Why you must be brave

Why you must be brave.

I’ve followed Todd Henry via his Accidental Creative podcast for a couple of years. His advice is simple and straightforward: the key to succeeding as a creative professional (writer, artist, web designer, blogger, architect, etc) is to consistently produce brilliant work. His advice, then, is about how to become and remain prolific, brilliant, and healthy.

I also subscribe to Todd’s weekly emails, which I tend to skim just like everything else that comes into my inbox. But last week’s message caught my attention. It’s simple enough: creating requires courage. But he makes a point that I haven’t thought to articulate here yet, and it’s a really good one:

Bravery is typically not about mustering up a singular stroke of energy and overcoming fear for a moment. Rather, it’s about small, daily acts of courage that help us continue making progress on our ambitions, even as uncertainty rears its ugly head.

Courage is not always a single event. More likely, it’s a habit that must be cultivated so it’s not destroyed.

The article is definitely worth a read. If you like it, you can find Todd’s website here and his books, The Accidental Creative and Die Empty, on Amazon. I’ve read The Accidental Creative, but not Die Empty–yet.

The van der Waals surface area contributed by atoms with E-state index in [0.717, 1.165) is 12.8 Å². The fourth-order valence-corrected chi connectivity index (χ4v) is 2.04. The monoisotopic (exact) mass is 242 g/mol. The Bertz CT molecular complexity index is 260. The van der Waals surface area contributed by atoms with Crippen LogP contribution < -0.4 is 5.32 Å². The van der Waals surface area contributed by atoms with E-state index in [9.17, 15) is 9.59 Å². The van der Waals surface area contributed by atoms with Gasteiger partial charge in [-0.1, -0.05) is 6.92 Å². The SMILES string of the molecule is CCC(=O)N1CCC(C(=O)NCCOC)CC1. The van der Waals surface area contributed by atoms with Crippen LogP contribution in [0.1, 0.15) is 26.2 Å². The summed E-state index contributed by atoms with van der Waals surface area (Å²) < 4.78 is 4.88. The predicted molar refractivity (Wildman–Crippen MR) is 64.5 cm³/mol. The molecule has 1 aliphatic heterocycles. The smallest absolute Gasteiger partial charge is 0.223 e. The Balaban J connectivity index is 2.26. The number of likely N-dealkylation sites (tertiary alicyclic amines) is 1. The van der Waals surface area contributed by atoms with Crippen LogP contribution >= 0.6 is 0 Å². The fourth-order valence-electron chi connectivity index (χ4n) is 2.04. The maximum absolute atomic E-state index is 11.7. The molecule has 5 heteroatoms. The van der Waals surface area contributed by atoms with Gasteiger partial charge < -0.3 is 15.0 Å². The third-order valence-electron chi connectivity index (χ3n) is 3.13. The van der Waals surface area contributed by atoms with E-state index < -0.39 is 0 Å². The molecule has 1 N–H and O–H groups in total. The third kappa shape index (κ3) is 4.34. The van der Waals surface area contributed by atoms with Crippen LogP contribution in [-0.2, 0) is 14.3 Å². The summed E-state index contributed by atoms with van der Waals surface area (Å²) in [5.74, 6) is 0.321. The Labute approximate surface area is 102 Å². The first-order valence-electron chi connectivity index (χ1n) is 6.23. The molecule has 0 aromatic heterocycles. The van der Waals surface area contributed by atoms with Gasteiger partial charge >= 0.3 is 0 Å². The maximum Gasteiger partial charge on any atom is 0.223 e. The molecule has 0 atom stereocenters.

I've been a soldier, a dreamer, a working stiff, a leader. A husband, father, example (good and otherwise), and now a survivor. I write about courage, because courage is what enables us to accomplish the impossible. If you draw breath, I love you. If you love in whatever way seems best to you and want others to love in whatever way seems best to them, I am your ally. If you believe someone is less than you because they do not love the way you do, I oppose you. If you see someone as a threat to be abused or destroyed merely because they do not look like you, or love like you, or worship like you, I am your enemy. I am a joyful and courageous man. And I stand with you who love.